Americans have become more choosy about whom and how much to tip at the holidays. A recent survey shows 26 percent of Americans who usually tip or give a gift to a service provider said they would spend less this holiday season than last. Just 6 percent planned to spend more.
The average tip of $50 went to house cleaners. Sixty-four percent of Americans who used house cleaners gave them money or a gift. Least likely to be tipped: garbage collectors.
The top reason consumers skip tipping: a tight budget. But as Daniel Post Senning, great-great-grandson of etiquette maven Emily Post says, money isn’t everything.
“We like to say that holiday tipping is really holiday thanking,” he pointed out. “Words mean a lot, so you can say something even if you’re not a crafty person or a baking person. A genuine and thoughtful thank-you goes a long way.”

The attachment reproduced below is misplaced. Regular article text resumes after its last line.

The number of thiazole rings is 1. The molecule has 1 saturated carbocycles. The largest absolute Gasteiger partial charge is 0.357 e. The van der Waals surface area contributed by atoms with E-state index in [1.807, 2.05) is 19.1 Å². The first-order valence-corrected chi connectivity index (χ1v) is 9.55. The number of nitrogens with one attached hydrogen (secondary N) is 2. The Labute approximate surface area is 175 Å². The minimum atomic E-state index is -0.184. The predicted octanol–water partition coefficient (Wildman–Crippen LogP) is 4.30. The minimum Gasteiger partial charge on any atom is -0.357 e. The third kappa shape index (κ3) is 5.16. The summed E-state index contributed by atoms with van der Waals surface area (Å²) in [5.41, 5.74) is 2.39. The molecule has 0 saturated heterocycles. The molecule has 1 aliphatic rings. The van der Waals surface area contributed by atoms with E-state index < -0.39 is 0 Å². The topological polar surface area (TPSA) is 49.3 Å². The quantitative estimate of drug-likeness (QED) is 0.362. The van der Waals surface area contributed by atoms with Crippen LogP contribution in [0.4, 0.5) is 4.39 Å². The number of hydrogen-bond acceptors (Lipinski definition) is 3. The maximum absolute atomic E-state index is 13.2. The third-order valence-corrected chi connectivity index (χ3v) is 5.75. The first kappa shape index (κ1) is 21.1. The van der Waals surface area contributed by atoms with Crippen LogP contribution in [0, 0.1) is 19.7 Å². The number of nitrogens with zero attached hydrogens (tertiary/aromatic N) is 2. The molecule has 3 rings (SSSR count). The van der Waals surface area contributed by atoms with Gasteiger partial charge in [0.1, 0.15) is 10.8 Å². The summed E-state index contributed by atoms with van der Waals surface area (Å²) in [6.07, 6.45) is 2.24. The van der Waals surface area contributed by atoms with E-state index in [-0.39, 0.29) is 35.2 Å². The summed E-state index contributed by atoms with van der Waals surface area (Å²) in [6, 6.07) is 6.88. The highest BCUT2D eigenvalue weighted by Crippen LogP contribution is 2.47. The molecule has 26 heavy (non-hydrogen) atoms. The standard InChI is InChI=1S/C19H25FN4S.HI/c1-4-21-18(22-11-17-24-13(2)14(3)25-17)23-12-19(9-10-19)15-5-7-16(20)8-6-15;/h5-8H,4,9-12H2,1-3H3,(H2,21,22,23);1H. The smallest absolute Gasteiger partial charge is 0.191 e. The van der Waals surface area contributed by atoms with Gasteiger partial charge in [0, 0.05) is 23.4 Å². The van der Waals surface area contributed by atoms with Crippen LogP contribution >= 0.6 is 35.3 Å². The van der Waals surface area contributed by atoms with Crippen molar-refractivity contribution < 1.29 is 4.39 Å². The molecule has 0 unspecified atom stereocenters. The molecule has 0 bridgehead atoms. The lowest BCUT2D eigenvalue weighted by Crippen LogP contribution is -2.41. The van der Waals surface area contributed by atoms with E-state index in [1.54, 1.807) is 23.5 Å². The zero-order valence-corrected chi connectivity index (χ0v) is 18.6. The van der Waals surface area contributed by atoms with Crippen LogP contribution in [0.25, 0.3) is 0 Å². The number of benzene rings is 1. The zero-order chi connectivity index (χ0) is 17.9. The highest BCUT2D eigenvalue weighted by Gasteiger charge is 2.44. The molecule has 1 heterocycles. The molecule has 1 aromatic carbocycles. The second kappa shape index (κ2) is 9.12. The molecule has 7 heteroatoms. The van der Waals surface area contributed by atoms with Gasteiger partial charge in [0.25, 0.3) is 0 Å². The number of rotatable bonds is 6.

Consumer Advocate Jenn Strathman explains the etiquette of tipping and surprisingly the "thank you" doesn't have to include cash. See her story here. Make to watch the extra vignettes below the video player box for ideas and tips on creating a special thank you gift.
In the meantime, check out our animation below to see how much you should tip each type of worker.
Millions of LivingSocial passwords were compromised raising questions about your other passwords. Are yours safe? Experts show you an easy way to make them secure and hard to hack.
Need to make extra money this year? How about renting out your car? It's a new money-maker for some northeast Ohio residents.
The identities of thousands of taxpayers in Akron were stolen, and security experts say other businesses may be next if they don't take steps to safeguard sensitive information.
We tested several pairs of sunglasses to see if you need to pay a lot to protect your eyes from the sun.